return true;
    }
}

class AsOperatorApp
{
    public static void Main()
    {
        MyControl myControl = new MyControl();

        ISerializable ser = myControl as ISerializable;
        if (null != ser)
        {
            bool success = ser.Save();

            Console.WriteLine("The saving of '{0}' was {1}successful", 
myControl.data, 
(true == success ? "" : "not "));
        }
        else
        {
          Console.WriteLine("The ISerializable interface is not implemented.");
        }
    }
}

 

 

6. when a class implements an interface’s methods, those methods are also public methods of the class.

using System;

public interface IDataBound
{
    void Bind();
}

public class EditBox : IDataBound
{
    // IDataBound implementation.
    public void Bind()
    {
        Console.WriteLine("Binding to data store...");
    }
}

class NameHiding1App
{
    // Main entry point.
    public static void Main()
    {
        Console.WriteLine();

        EditBox edit = new EditBox();
        Console.WriteLine("Calling EditBox.Bind()...");
        edit.Bind();

        Console.WriteLine();

        IDataBound bound = (IDataBound)edit;
        Console.WriteLine("Calling (IDataBound)EditBox.Bind()...");
        bound.Bind();
    }
}

Notice that although this application calls the implemented Bind method in two different ways—one with a cast and one without—both calls function correctly in that the Bind method is processed.

You can prevent the implemented members of interfaces from becoming public members of the class by using a technique called name hiding.

Name hidingat its simplest is the ability to hide an inherited member name from any code outside the derived or implementing class (commonly referred to as the outside world).

To hide an implemented interface member, you need only remove the member’s public access modifier and qualify the member name with the interface name, as shown here:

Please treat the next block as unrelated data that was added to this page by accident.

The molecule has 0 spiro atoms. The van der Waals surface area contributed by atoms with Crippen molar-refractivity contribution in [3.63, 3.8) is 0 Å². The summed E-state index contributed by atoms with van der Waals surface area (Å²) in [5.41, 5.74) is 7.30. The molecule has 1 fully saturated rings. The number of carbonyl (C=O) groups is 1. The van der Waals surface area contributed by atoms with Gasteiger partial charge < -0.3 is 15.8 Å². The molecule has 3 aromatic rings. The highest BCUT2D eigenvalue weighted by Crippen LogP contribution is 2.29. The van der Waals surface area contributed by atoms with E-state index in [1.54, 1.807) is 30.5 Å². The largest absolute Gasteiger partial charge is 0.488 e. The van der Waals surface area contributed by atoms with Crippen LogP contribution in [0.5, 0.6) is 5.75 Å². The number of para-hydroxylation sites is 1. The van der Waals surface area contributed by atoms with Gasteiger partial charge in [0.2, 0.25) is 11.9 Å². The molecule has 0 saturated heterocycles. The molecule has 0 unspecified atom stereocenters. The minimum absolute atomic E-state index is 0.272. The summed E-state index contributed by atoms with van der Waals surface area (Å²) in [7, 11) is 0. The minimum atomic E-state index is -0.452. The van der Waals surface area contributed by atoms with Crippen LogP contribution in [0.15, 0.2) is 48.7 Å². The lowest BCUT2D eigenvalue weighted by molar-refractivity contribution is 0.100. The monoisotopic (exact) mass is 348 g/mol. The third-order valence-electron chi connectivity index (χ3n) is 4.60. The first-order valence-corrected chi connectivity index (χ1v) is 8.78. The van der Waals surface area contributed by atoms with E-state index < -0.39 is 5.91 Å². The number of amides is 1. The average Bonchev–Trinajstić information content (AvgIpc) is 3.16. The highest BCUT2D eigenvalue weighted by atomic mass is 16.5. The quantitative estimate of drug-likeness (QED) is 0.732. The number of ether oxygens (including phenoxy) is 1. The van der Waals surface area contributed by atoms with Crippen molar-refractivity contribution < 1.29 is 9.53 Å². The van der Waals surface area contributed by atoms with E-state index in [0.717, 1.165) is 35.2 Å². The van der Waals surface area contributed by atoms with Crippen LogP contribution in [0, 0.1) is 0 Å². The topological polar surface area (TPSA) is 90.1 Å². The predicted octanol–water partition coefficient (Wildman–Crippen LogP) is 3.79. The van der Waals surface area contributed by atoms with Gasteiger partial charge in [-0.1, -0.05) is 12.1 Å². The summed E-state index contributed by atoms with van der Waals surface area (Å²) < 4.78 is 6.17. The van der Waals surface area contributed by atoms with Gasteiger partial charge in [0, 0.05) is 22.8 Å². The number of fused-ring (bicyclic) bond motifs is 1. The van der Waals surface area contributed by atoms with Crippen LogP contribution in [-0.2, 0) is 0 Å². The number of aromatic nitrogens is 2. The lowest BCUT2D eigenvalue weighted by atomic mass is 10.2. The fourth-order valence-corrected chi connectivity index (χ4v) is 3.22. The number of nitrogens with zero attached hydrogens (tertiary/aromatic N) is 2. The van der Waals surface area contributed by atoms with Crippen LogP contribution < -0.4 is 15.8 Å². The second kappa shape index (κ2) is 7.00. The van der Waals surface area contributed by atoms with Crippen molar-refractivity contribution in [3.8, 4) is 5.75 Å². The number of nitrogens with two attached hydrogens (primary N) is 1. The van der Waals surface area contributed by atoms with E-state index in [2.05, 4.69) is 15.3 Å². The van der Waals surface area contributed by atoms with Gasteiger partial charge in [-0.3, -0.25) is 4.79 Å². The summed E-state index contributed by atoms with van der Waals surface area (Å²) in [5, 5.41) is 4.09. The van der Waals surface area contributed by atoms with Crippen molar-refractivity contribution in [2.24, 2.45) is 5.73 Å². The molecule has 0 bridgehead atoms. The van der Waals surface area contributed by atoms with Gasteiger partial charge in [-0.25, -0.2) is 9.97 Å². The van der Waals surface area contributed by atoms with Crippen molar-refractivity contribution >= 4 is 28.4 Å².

using System;

public interface IDataBound
{
    void Bind();
}

public class EditBox : IDataBound
{
    // IDataBound implementation.
    void IDataBound.Bind()
    {
        Console.WriteLine("Binding to data store...");
    }
}

class NameHiding2App
{
    public static void Main()
    {
        Console.WriteLine();

        EditBox edit = new EditBox();
        Console.WriteLine("Calling EditBox.Bind()...");

        // ERROR: This line won't compile because
        // the Bind method no longer exists in the 
        // EditBox class's namespace.
        edit.Bind();

        Console.WriteLine();

        IDataBound bound = (IDataBound)edit;
        Console.WriteLine("Calling (IDataBound)EditBox.Bind()...");

        // This is OK because the object was cast to 
        // IDataBound first.
        bound.Bind();
}
}

It is also the way to eliminate the name ambiguity.

 

7. Combining Interface

using System;

public class Control
{
}

public interface IDragDrop
{
    void Drag();
    void Drop();
}

public interface ISerializable
{
    void Serialize();
}

public interface ICombo : IDragDrop, ISerializable
{
    // This interface doesn't add anything new in
    // terms of behavior as its only purpose is 
    // to combine the IDragDrop and ISerializable
    // interfaces into one interface.
}

public class MyTreeView : Control, ICombo
{
    public void Drag() 
    { 
        Console.WriteLine("MyTreeView.Drag called"); 
    }

    public void Drop()
    { 
        Console.WriteLine("MyTreeView.Drop called"); 
    }

    public void Serialize()
    { 
        Console.WriteLine("MyTreeView.Serialize called"); 
    }
}

class CombiningApp
{
    public static void Main()
    {
        MyTreeView tree = new MyTreeView();
        tree.Drag();
        tree.Drop();
        tree.Serialize();
    }